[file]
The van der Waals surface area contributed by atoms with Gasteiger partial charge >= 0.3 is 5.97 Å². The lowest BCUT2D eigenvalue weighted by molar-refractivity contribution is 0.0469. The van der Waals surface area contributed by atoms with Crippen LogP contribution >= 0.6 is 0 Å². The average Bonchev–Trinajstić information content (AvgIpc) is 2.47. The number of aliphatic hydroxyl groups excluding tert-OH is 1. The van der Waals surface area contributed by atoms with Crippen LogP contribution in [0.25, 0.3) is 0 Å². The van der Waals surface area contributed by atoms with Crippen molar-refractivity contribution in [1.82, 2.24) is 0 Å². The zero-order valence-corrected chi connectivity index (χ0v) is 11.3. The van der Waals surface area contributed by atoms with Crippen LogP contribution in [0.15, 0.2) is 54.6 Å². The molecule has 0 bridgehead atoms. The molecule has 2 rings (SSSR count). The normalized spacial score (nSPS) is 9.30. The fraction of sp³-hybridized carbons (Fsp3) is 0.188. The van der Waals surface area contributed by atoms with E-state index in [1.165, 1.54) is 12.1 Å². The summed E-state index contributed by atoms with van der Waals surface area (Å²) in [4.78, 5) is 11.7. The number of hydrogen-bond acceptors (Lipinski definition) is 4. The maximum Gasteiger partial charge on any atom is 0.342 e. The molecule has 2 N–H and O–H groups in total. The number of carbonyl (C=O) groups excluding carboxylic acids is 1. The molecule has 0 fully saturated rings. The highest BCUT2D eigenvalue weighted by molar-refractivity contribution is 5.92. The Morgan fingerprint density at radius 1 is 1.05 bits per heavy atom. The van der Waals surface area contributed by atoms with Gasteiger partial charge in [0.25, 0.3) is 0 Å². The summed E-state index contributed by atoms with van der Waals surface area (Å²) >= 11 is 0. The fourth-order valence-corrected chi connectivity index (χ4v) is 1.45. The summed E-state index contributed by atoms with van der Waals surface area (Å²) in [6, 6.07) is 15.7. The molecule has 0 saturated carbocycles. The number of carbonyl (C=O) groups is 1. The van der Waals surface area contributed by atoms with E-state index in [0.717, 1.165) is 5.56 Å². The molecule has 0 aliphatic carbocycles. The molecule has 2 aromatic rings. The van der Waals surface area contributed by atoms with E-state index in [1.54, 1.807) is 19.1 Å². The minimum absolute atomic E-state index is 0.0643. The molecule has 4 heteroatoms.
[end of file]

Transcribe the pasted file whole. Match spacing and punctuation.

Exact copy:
The van der Waals surface area contributed by atoms with Gasteiger partial charge >= 0.3 is 5.97 Å². The lowest BCUT2D eigenvalue weighted by molar-refractivity contribution is 0.0469. The van der Waals surface area contributed by atoms with Crippen LogP contribution >= 0.6 is 0 Å². The average Bonchev–Trinajstić information content (AvgIpc) is 2.47. The number of aliphatic hydroxyl groups excluding tert-OH is 1. The van der Waals surface area contributed by atoms with Crippen LogP contribution in [0.25, 0.3) is 0 Å². The van der Waals surface area contributed by atoms with Crippen molar-refractivity contribution in [1.82, 2.24) is 0 Å². The zero-order valence-corrected chi connectivity index (χ0v) is 11.3. The van der Waals surface area contributed by atoms with Crippen LogP contribution in [0.15, 0.2) is 54.6 Å². The molecule has 0 bridgehead atoms. The molecule has 2 rings (SSSR count). The normalized spacial score (nSPS) is 9.30. The fraction of sp³-hybridized carbons (Fsp3) is 0.188. The van der Waals surface area contributed by atoms with E-state index in [1.165, 1.54) is 12.1 Å². The summed E-state index contributed by atoms with van der Waals surface area (Å²) in [4.78, 5) is 11.7. The number of hydrogen-bond acceptors (Lipinski definition) is 4. The maximum Gasteiger partial charge on any atom is 0.342 e. The molecule has 2 N–H and O–H groups in total. The number of carbonyl (C=O) groups excluding carboxylic acids is 1. The molecule has 0 fully saturated rings. The highest BCUT2D eigenvalue weighted by molar-refractivity contribution is 5.92. The Morgan fingerprint density at radius 1 is 1.05 bits per heavy atom. The van der Waals surface area contributed by atoms with Gasteiger partial charge in [0.25, 0.3) is 0 Å². The summed E-state index contributed by atoms with van der Waals surface area (Å²) >= 11 is 0. The fourth-order valence-corrected chi connectivity index (χ4v) is 1.45. The summed E-state index contributed by atoms with van der Waals surface area (Å²) in [6, 6.07) is 15.7. The molecule has 0 saturated carbocycles. The number of carbonyl (C=O) groups is 1. The van der Waals surface area contributed by atoms with E-state index in [0.717, 1.165) is 5.56 Å². The molecule has 0 aliphatic carbocycles. The molecule has 2 aromatic rings. The van der Waals surface area contributed by atoms with E-state index in [1.54, 1.807) is 19.1 Å². The minimum absolute atomic E-state index is 0.0643. The molecule has 4 heteroatoms.